Angina is a medical term used to describe a specific type of chest discomfort caused by inadequate blood flow through the blood vessels (coronary vessels) to the heart muscle (myocardium).

This chest pain is typically occurs during physical or emotional stress, and is relieved by rest or medication (nitroglycerine tablets) within a short period of time (usually 15 minutes). Chest pain of a longer duration (more than 20 minutes) or pain appearing with a lower level of effort than before, even at rest, should be considered as potential warning signs of a heart attack or unstable angina.

Risk Factors

  • family history of heart disease

  • high blood pressure

  • high cholesterol or other types of abnormalities of cholesterol metabolism

  • diabetes

  • tobacco abuse

  • platelet polymorphism

  • homocysteine

Warning Signs 

Chest discomfort

Most heart attacks involve discomfort in the center of the chest that lasts more than a few minutes, or that goes away and comes back. It can feel like uncomfortable pressure, squeezing, fullness, or pain.

Discomfort in other areas of the upper body

Symptoms can include pain or discomfort in one or both arms, the back, neck, jaw, or stomach.

Shortness of breath

This may occur with or without chest discomfort.

Other signs

These may include breaking out in a cold sweat, nausea, or lightheadedness

If you or someone you're with has chest discomfort, especially with one or more of the other signs, don't wait longer than a few minutes (no more than 5) before calling for help. Call 911 or your emergency response number. Get to a hospital right away.


Chest pain or angina is discomfort or pain anywhere along the front of the body between the neck and upper abdomen.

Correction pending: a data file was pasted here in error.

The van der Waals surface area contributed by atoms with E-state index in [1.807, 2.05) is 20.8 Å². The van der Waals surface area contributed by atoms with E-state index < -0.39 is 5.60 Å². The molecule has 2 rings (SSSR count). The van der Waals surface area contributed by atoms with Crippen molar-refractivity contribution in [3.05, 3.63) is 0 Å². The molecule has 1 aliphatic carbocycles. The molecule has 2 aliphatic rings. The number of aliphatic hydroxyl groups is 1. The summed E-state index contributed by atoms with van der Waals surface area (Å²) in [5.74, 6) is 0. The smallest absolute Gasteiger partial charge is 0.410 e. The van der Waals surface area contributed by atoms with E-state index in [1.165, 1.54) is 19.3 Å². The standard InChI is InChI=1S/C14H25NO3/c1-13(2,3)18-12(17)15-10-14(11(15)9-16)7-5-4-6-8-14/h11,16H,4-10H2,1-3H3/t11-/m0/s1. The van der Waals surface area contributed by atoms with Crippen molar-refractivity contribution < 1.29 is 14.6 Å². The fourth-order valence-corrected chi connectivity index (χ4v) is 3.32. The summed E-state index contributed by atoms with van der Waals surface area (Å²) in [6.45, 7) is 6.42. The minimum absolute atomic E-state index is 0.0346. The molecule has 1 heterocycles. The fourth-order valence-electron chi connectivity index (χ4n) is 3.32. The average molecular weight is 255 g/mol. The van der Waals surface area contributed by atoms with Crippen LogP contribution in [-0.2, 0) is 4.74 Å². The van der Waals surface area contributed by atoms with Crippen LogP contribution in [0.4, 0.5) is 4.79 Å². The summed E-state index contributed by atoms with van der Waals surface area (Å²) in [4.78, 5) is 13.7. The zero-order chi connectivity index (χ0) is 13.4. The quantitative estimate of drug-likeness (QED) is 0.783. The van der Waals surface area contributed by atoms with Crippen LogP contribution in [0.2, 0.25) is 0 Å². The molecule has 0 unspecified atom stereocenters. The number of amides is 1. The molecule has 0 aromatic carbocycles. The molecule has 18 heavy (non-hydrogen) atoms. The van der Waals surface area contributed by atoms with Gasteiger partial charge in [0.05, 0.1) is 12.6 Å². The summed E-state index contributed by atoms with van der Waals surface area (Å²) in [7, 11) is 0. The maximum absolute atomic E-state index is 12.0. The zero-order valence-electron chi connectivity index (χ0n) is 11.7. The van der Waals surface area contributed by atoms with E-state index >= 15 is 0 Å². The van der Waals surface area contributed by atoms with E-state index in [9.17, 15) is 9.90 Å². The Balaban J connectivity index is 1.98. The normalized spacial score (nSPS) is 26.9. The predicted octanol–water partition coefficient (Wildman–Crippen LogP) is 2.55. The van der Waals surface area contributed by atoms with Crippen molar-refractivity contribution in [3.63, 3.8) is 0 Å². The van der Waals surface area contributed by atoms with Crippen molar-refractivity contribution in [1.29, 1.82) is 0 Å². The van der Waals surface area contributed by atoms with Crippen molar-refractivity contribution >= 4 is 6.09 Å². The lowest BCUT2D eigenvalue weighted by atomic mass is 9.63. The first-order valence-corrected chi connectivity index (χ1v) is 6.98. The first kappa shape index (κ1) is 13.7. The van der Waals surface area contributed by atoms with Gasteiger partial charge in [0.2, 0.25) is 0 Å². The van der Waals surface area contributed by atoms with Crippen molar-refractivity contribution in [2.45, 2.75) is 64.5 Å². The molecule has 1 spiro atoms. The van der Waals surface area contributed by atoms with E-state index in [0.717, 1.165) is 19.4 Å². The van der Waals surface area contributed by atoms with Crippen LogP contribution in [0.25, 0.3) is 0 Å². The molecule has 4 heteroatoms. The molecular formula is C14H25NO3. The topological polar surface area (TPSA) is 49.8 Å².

Diagnostic Tools

There are many tests to diagnose angina. Usually, more than one test is done before a definitive diagnosis can be made. These tests may include:

  • physical examination and patient history   

  • ECG

  • stress test (standard, stress echo, nuclear stress test)

  • cardiac CT angiography

  • coronary angiography  

Treatment Options

Medications for angina may include:

  • aspirin

  • beta-blockers 

  • calcium channel blockers  

  • nitroglycerin 

  • oral nitrates

  • ranolazine  

  • other medications for high cholesterol, high blood pressure, or abnormal heart rhythms.

Additional treatment may include cardiac rehabilitation.

If medications fail or in more severe cases, physicians may recommend one of the following treatment options:

  • angioplasty or stent placement (bare metal or drug eluting)coronary artery bypass grafting (CABG)

Important Instructions for Drug-Eluting Stent Patients

  • Notify your doctor immediately if you experience chest discomfort, chest pain, or shortness of breath, particularly if the symptoms are new or worsening.
  • Take your medications as prescribed by your doctor.

  • Report any side effects from your medication immediately. Side effects may include bleeding, easy bruising, nausea, vomiting, headache, or rash.

  • Do not stop any of your medications unless instructed to do so by your doctor.